It was a wet evening on Foothill Boulevard. The rain had stopped, but the air was nippy. Miss Audrey Hepburn strained at her leash and Len and I picked up our pace.
Suddenly, a shot rang out.
Actually, it was a not a shot. It was a motorcycle backfiring.
The bike, of course, belonged to the Anonymous Source, an attractive lady in her 40s who keeps me supplied with long-hidden true accounts of local history. Tonight, she was dressed in black St. John’s knit pantsuit, which perfectly matched her helmet and her bike — a 1952 Vincent Black Lightning, the world’s finest production motorcycle. (For those of you who read this online, see http://www.youtube.com/watch?v=AxKTzwaEa2o.)
She handed me a sheaf of handwritten notes, then sped off.
Len was aghast. Doesn’t she talk to you anymore? he asked.
I replied, I think she’s still upset that we can’t meet at Conrad’s on Sundays.
When I got home, I began to read the notes. They were from 1964. The first page read:
At the age of 21, Keenan had become the youngest member of the Los Angeles Stock Exchange. He went into real estate development the next year and suffered a sudden financial reversal. The next year, at the age of 23, Keenan decided that a kidnaping for ransom would be the solution to his economic problems...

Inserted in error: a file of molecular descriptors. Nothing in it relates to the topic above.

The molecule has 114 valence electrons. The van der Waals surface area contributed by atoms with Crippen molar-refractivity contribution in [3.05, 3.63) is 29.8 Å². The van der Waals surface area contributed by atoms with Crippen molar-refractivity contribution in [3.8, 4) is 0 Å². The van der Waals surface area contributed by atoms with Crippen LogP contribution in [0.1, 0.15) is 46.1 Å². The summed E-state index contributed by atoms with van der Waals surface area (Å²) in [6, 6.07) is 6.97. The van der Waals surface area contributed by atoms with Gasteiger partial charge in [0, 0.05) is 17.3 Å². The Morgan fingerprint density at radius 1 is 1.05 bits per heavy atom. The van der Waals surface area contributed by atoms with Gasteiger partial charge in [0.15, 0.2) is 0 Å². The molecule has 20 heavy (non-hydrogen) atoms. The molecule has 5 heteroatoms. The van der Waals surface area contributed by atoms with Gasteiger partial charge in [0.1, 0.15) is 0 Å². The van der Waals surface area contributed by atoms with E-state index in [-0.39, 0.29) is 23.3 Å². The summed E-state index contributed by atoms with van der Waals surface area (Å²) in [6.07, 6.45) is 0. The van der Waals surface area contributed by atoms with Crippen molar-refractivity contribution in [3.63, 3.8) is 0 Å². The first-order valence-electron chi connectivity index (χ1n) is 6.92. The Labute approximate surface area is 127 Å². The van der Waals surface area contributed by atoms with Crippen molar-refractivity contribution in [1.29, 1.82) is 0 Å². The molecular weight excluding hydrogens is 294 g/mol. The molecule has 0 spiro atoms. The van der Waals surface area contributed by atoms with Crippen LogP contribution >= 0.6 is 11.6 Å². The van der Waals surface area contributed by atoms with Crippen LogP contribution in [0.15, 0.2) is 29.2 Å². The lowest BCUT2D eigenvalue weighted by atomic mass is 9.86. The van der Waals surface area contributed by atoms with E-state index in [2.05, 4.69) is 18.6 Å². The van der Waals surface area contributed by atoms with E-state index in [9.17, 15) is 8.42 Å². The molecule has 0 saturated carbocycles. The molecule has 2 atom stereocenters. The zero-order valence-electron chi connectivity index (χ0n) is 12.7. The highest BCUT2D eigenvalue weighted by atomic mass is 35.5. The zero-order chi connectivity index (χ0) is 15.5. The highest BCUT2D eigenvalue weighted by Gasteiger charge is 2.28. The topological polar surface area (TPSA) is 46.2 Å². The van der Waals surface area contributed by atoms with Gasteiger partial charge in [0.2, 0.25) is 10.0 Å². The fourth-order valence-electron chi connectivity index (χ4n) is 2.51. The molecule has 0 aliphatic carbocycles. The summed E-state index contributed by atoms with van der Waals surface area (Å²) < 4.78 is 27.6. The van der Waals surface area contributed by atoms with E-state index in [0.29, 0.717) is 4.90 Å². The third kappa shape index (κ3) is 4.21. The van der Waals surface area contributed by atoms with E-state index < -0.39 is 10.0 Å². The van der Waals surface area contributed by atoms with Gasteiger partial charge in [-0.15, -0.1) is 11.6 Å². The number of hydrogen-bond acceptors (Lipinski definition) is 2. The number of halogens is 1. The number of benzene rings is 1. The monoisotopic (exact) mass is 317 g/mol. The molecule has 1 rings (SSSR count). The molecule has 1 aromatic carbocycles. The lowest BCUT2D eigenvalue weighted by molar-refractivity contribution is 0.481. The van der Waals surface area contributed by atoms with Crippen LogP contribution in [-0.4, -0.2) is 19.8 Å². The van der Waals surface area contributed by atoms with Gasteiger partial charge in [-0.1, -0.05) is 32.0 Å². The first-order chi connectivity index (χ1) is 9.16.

Sounds familiar, I said to myself. I continued.
Keenan rationalized that he would be doing the Sinatra family a favor kidnaping Frank Jr. because it would bring the family closer together...In an interview decades later with the Dallas Observer, Keenan said he originally planned to snatch Frank Junior from the Ambassador Hotel in Los Angeles on November 22, 1963 because he could go to the USC - UCLA football game the next day and establish an airtight alibi. The JFK assassination intervened.
The rest of the notes were about the Frank Sinatra Jr. kidnaping, with mention of Keenan’s co-defendant’s defense attorney, the great, late Gladys Towles Root. There were notes about the trial, the conviction, various appeals, Keenan’s life sentence and eventual release after serving 4 ½ years in prison.
I was perplexed. Apart from the financial similarities — the stagnation in the stock market beginning in 1964, when the Dow Jones was at 875, what did any of this have to do with La Cañada Flintridge?
I put down the stack of notes. That’s when a clipping from the Los Angeles Times fell out.
It was yellowed with age.
To be continued
ANITA SUSAN BRENNER is a defense attorney with Law Offices of Torres & Brenner in Pasadena.La Cañada Valley Sun: La Cañada Flintridge, California